Now it would be irresponsible of me to publish a detoxification programme on my blog for everyone to follow as each individual has unique needs, and detoxifications should not be taken lightly.  It isn’t about starving yourself in order to lose the beer belly – it’s about respecting your body’s organ systems and allowing them a temporary vacation from the excesses of the summer and being mindful of what you put (or not put) into it.  Not only is it about a clean diet in order to help clean out your digestive organs, but it’s about aiding the other organ systems to help flush out the toxins.  From your lungs to your kidneys, to your skin to your soul – these are ALL going to get rid of their shit.  Yes…even your soul, which brings me to the point of this here blog entry.  Beware the emotional detoxification that may occur during the physical detox.

Baggage.  We all have it.  We all deal with some of it, ignore others – some of us successfully shed a few pieces of luggage only to collect a couple of other key pieces.  It’s a constant battle to try to either dump it out so that you never have to carry it around again, or to hide it so that nobody else (including yourself) will see how absolutely f&*ked up you truly are, but no matter what your method of compensation, all your shit eventually comes to the surface.  Especially during a detox.  So be prepared for that really special side of yourself that seems to only make an appearance during Christmas dinners and family vacations, because I can almost guarantee that it will be triggered to come out again.  And when it does, acknowledge it.  Be present with the anger, the hurt, the pain, the fear.  Understand that it comes from a place of wanting to protect yourself.  But then try to let it go.  Much easier said than done.  I know.  TRUST ME, I know.  Six months of meditating in various ashrams in India, a divorce, a start-over in a new country, eloping, another start-over professionally, avoiding, crying, praying, yoga-ing, journaling, blogging, raging against anyone who tries to tell me what to do and I’m STILL dealing with the same.old.shit.  During that time I have found solace in running away, writing, wine, marijuana, music and a few relationships, both toxic and nurturing (friends, family and lovers) some of which i’ve let go of, some of which i’m still clinging to.  But it’s a process – a lifelong one – one that will require more than a few more years of all of the above.  But if you take care of your body, it makes it easier to take care of your mind.  Detoxify.  Breathe. Then rinse.  And repeat.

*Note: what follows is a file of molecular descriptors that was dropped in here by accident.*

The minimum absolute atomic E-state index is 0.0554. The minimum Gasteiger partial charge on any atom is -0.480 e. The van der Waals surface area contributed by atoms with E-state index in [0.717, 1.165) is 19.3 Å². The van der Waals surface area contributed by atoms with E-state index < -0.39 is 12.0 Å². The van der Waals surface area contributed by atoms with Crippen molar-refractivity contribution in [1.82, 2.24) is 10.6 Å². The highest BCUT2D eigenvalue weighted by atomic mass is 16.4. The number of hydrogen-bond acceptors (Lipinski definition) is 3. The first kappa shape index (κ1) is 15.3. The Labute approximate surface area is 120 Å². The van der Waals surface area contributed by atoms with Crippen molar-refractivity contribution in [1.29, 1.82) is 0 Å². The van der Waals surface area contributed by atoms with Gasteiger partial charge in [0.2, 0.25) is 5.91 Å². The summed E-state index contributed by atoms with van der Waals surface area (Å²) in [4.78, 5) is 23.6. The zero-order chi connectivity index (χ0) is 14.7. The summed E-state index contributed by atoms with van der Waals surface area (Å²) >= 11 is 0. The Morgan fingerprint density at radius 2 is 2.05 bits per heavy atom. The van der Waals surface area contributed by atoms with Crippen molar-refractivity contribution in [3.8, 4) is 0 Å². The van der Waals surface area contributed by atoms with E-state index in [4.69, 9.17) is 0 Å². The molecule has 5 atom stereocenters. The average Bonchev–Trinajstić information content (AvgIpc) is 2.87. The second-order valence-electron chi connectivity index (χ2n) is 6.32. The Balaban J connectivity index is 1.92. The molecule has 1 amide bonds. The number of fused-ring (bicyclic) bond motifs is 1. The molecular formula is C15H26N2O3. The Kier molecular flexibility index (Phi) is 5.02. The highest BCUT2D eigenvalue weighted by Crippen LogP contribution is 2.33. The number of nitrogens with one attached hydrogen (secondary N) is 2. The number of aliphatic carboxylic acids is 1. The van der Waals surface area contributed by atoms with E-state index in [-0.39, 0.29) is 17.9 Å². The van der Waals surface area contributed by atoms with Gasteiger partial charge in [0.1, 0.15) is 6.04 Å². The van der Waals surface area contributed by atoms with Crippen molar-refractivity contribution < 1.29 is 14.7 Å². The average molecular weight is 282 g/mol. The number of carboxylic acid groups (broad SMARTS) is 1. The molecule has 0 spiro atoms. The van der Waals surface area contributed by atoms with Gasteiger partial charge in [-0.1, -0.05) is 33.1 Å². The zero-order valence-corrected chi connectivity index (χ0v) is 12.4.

PMT Werewolf

Posted July 29th, 2011 in Featured, Female Health, Female and Hormone Balancing, Gynecology, Uncategorized by Hannah Yang